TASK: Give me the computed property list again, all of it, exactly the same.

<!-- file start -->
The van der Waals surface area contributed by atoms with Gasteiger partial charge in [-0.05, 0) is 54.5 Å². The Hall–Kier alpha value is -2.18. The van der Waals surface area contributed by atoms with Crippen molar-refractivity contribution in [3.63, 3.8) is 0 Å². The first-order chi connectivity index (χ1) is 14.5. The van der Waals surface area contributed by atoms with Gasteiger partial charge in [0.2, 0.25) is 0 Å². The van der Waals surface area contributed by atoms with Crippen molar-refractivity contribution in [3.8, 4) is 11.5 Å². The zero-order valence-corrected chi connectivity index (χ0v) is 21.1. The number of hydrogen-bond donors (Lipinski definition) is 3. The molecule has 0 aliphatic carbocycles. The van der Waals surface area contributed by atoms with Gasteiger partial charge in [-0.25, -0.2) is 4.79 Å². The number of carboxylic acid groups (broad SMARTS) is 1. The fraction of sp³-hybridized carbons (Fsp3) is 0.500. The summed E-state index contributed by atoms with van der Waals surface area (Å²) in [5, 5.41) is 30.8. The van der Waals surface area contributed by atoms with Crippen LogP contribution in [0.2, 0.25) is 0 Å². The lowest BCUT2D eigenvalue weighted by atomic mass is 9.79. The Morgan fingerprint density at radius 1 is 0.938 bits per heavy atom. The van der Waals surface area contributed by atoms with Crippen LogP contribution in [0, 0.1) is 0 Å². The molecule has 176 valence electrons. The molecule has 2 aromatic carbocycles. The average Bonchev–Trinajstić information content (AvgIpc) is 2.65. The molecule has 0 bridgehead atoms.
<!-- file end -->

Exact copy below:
The van der Waals surface area contributed by atoms with Gasteiger partial charge in [-0.05, 0) is 54.5 Å². The Hall–Kier alpha value is -2.18. The van der Waals surface area contributed by atoms with Crippen molar-refractivity contribution in [3.63, 3.8) is 0 Å². The first-order chi connectivity index (χ1) is 14.5. The van der Waals surface area contributed by atoms with Gasteiger partial charge in [0.2, 0.25) is 0 Å². The van der Waals surface area contributed by atoms with Crippen molar-refractivity contribution in [3.8, 4) is 11.5 Å². The zero-order valence-corrected chi connectivity index (χ0v) is 21.1. The number of hydrogen-bond donors (Lipinski definition) is 3. The molecule has 0 aliphatic carbocycles. The van der Waals surface area contributed by atoms with Gasteiger partial charge in [-0.25, -0.2) is 4.79 Å². The number of carboxylic acid groups (broad SMARTS) is 1. The fraction of sp³-hybridized carbons (Fsp3) is 0.500. The summed E-state index contributed by atoms with van der Waals surface area (Å²) in [5, 5.41) is 30.8. The van der Waals surface area contributed by atoms with Crippen LogP contribution in [0.2, 0.25) is 0 Å². The lowest BCUT2D eigenvalue weighted by atomic mass is 9.79. The Morgan fingerprint density at radius 1 is 0.938 bits per heavy atom. The van der Waals surface area contributed by atoms with Crippen LogP contribution in [0, 0.1) is 0 Å². The molecule has 176 valence electrons. The molecule has 2 aromatic carbocycles. The average Bonchev–Trinajstić information content (AvgIpc) is 2.65. The molecule has 0 bridgehead atoms.